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Markets tumble as hardline Republicans threaten US debt deal

 Published: 15:00, 31 May 2023

Markets tumble as hardline Republicans threaten US debt deal

Asian markets fell Wednesday on worries that hardline Republicans could vote down a crucial bill to hike the US borrowing limit and risk a catastrophic default that could hammer an already fragile global economy.

Worries that the Federal Reserve might increase interest rates next month, along with further signs the Chinese recovery was fading, added to the downbeat mood on trading floors.

The buoyant mood that started the week -- after President Joe Biden and House Speaker finalised a debt deal -- was giving way to a fear that the far-right Freedom Caucus could do the unthinkable and torpedo it.

Members on both sides of the political spectrum have raised concerns about the agreement, with Republicans saying it does not have enough spending cuts and the left wing of the Democratic Party unhappy Biden agreed to any limits at all.

While McCarthy has described the deal as "transformational" and expressed confidence the bill will pass, leading Freedom Caucus member Chip Roy called it a "turd sandwich".

"Not one Republican should vote for this deal. It is a bad deal. No one sent us here to borrow an additional $4 trillion to get absolutely nothing in return," Roy said at a Freedom Caucus news conference.

He later warned McCarthy would face a "reckoning". That came as another GOP Representative, Dan Bishop, called party members to vote McCarthy out as speaker.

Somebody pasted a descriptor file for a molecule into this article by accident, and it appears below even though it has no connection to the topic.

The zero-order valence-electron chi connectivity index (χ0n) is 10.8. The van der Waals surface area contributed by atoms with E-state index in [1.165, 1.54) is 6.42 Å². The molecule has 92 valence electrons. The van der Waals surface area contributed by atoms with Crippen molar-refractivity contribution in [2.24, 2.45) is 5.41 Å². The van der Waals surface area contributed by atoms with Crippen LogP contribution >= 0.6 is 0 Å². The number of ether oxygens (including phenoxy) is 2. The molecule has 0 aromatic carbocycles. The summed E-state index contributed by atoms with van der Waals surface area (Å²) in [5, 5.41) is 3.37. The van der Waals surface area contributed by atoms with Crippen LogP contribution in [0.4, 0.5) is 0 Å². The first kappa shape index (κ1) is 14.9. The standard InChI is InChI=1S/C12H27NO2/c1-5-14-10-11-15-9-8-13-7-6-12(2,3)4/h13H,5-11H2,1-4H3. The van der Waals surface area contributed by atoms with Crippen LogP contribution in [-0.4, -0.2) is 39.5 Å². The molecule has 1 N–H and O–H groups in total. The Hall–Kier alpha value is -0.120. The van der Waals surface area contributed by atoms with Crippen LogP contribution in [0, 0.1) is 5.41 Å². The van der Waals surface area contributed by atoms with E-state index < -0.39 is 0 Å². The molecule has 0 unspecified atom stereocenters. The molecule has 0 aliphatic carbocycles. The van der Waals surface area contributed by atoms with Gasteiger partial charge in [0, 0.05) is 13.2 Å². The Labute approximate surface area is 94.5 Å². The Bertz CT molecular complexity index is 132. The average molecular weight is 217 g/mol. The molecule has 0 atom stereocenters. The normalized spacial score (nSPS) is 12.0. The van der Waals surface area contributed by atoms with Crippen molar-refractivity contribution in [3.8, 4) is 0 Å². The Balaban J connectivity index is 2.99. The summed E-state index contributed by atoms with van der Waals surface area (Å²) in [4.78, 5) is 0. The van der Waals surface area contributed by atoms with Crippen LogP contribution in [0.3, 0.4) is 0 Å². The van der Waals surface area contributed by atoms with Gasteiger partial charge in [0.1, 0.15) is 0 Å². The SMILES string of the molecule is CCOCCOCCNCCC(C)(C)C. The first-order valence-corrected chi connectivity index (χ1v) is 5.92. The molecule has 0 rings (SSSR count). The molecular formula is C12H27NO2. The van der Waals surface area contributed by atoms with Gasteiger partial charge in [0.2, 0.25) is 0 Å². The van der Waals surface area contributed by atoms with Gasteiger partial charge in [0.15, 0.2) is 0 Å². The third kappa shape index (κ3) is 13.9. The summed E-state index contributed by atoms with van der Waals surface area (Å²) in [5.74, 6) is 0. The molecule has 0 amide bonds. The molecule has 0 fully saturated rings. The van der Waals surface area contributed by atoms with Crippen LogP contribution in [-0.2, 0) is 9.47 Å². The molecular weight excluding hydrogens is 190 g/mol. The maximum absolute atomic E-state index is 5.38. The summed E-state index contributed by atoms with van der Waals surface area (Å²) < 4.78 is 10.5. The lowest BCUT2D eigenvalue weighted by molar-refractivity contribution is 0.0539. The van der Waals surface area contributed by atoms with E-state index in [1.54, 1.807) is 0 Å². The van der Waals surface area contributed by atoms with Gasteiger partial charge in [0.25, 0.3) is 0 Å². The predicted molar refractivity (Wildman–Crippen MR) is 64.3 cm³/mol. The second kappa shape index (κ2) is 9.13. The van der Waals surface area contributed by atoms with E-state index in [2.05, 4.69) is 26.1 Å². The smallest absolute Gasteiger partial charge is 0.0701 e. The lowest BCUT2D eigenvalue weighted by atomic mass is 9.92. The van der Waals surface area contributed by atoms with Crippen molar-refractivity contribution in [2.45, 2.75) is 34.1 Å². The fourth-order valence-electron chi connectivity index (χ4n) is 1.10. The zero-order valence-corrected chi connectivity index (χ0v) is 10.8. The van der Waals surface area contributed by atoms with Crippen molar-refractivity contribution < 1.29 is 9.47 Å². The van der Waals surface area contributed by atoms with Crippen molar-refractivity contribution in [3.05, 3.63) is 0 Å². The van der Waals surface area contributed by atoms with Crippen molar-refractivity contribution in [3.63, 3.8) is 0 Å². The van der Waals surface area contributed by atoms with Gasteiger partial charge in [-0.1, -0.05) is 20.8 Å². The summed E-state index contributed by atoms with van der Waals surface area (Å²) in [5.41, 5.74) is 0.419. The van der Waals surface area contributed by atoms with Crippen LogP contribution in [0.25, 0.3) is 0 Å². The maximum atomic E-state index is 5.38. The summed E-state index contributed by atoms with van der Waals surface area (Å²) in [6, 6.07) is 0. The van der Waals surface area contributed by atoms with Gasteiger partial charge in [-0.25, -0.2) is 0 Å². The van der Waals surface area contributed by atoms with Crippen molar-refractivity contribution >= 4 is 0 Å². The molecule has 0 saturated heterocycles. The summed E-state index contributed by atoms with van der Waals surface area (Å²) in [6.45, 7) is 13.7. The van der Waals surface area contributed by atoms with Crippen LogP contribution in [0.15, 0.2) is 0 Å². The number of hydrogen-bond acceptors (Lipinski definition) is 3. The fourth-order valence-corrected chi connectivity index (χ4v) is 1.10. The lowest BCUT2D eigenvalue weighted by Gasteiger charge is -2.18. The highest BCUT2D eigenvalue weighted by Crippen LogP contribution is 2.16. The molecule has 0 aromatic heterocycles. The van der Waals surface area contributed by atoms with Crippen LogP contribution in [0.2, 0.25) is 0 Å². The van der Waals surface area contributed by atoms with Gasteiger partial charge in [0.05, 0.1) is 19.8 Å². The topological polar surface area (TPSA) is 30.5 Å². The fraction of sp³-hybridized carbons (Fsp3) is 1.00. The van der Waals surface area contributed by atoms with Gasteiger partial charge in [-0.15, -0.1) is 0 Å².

Still, House Democratic leader Hakeem Jeffries remained confident, telling Bloomberg Television: "We will be able to get this bill over the finish line tomorrow."

But with the House vote due later Wednesday, nervous investors were shifting out of risk assets, sending Asian markets into the red.

Hong Kong led losses, dropping more than two percent. Shanghai was also well down after data showed China's manufacturing activity contracted even further last month as leaders struggle to kickstart the world's number-two economy.

The country's growth has stalled this year, despite expectations for a surge after strict Covid rules were lifted in November.

There were also big losses in Tokyo, Sydney, Seoul, Singapore, Taipei, Wellington, Manila and Jakarta.

Data showing inflation remained sticky in the United States ramped up expectations the Fed will hike rates again next month, denting hopes it will pause after more than a year of tightening.

"More likely than not the Fed will continue to tighten and that is going to lead to a recession," said Shana Sissel at Banrion Capital Management.

"It's going to take time before we start to see the real impact of the Fed policy on the system."

Recession worries were increased by news that US consumer confidence hit a six-month low in May, with the jobs market and future business conditions among the key issues.

The uncertain demand outlook caused by the stuttering US and Chinese economies, as well as long-running tensions between the two powers, also weighed on oil prices.

Both main contracts extended Tuesday's loss of more than four percent, with traders keeping tabs on an upcoming meeting between OPEC and other major producers.